As stated above, the illustrative embodiment has at least more than two collective erasure type EEPROM chips and constantly conditions at least one of them for a spare memory. In response to an access which needs overwriting, the embodiment copies the contents of a designated EEPROM chip except for the address of interest in the spare memory and thereby replaces the chips. This allows data to be rewritten without resorting to an erase command otherwise sent from a host to the chip which was a spare memory. Hence, it is not necessary to provide the memory card with extra pins for erasure, and collective erasure type EEPROM chips can be dealt with in the same manner as block erasure type EEPROM chips. The embodiment, therefore, provides a memory card system operable with both a memory card with an SRAM and a memory card with an EEPROM.

Since the embodiment replaces EEPROM chips in response to every access of the kind needing overwriting, all the chips are evened up in respect of the number of times of access. This prevents overwriting from concentrating on a particular EEPROM chip and thereby extends the life of the entire chips which inherently cannot be rewritten more than a certain number of times.

In the embodiment shown and described, the write-in, read-out and memory supervision are effected on a byte basis. Alternatively, when data are handled block by block as in the case of a file, such operations each may be executed on a block basis. While the control section 20 is shown as being provided with the connector 22, the control section 20 may be built in the host in which case only the main memory section 10 will be configured as a card.

Referring to FIGS. 8 and 9, an alternative embodiment of the present invention will be described. As shown, a memory card, generally M, has a main memory section 100 for storing data, and a control section 200 for controlling the writing and reading of data out of the main memory section 100. The memory card M is connectable to an electronic still camera, a reproducing apparatus or a similar host via a connector 220 thereof.

The main memory section 100 is implemented as a block erasure type EEPROM having a plurality of memory blocks 11, 21, . . . , n1. The memory blocks 11-n1 each constitutes a single cluster capable of storing, for example, one frame of picture data. Among the plurality of clusters 11-n1, at least one cluster is conditioned for a spare cluster at all times which does not store any data and will be used in the event of overwriting. Specifically, as shown in FIG. 9, assume that an access of the kind needing overwriting is made to the cluster 11, for example. Then, the relative addresses A and D of the clusters 11 and 41 are replaced. In this condition, data is written to the cluster 41 whose address is now A while data stored in the cluster whose address is now D is erased. As a result, one or more spare clusters exist in the main memory section 100 at all times. When an erase signal is fed to any of the clusters 11-n1, all the data stored therein are changed to ONE and thereby erased.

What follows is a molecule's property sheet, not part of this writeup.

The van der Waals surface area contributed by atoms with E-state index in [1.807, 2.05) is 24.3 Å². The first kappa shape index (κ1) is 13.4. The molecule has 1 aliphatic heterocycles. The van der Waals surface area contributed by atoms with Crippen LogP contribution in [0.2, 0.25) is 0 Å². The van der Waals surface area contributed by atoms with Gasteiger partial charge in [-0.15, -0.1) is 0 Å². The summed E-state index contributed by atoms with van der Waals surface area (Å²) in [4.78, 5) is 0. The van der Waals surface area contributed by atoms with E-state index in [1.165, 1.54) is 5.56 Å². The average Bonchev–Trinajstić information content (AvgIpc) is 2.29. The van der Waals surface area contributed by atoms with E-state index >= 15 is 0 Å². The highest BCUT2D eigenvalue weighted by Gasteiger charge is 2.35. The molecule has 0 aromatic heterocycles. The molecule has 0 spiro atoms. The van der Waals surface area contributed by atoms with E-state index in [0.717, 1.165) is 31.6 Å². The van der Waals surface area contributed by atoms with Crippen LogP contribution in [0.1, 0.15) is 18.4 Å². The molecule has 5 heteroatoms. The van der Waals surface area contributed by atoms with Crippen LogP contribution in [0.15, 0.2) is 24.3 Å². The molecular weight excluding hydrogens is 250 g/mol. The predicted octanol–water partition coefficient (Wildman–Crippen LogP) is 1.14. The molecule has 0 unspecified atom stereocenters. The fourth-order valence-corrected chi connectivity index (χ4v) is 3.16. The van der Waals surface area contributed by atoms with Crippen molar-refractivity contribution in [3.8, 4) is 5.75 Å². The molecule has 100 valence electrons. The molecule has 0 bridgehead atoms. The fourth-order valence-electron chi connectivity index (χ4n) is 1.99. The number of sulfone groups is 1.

Referring again to FIG. 8, the control section 200 has an I/O (Input/Output) control 240, a cluster selector 260, a main memory supervising memory 280, an address control 300, and a system control. The I/O control 240 executes processing for inputting and outputting addresses and data. The cluster selector 260 selects a particular one of the clusters 11-n1 for writing or reading data. The main memory supervising memory 280 supervises the relative addresses of the clusters 11-n1 of the main memory 100 as well as the conditions in which data are stored in the clusters 11-n1. The address control 300 controls the lower address of a cluster selected. The system control 320 controls the operations of the various blocks 240-300.

The I/O control 240 has an address register and a data register, not shown, each being operated by a timing signal TS which is fed from the system control 320. The address register reads a write address or a read address sent from the host via the connector 220 and transfers the address to the cluster selection control 260. The data register implements the hand-over of data between the host and the main memory section 100.

The cluster selection control 260 selects particular one of the clusters 11-n1 of the main memory section 100 matching an address which is transferred thereto via the I/O control 240. In this particular embodiment, the cluster selection control 260 has three different functions, as follows. When the address read is a write address, the cluster selection control 260 determines whether or not data is present in a cluster corresponding to the write address and stored in the main memory supervising memory 280. If the result of such a decision indicates that data is present in the cluster of interest, the cluster selection control 260 replaces the relative addresses of the cluster of interest and the spare cluster in the supervising memory 280 and then writes the replaced relative addresses in the supervising 280. Further, the cluster selection control 260 selects the cluster which was the spare cluster as a cluster corresponding to the logical address read.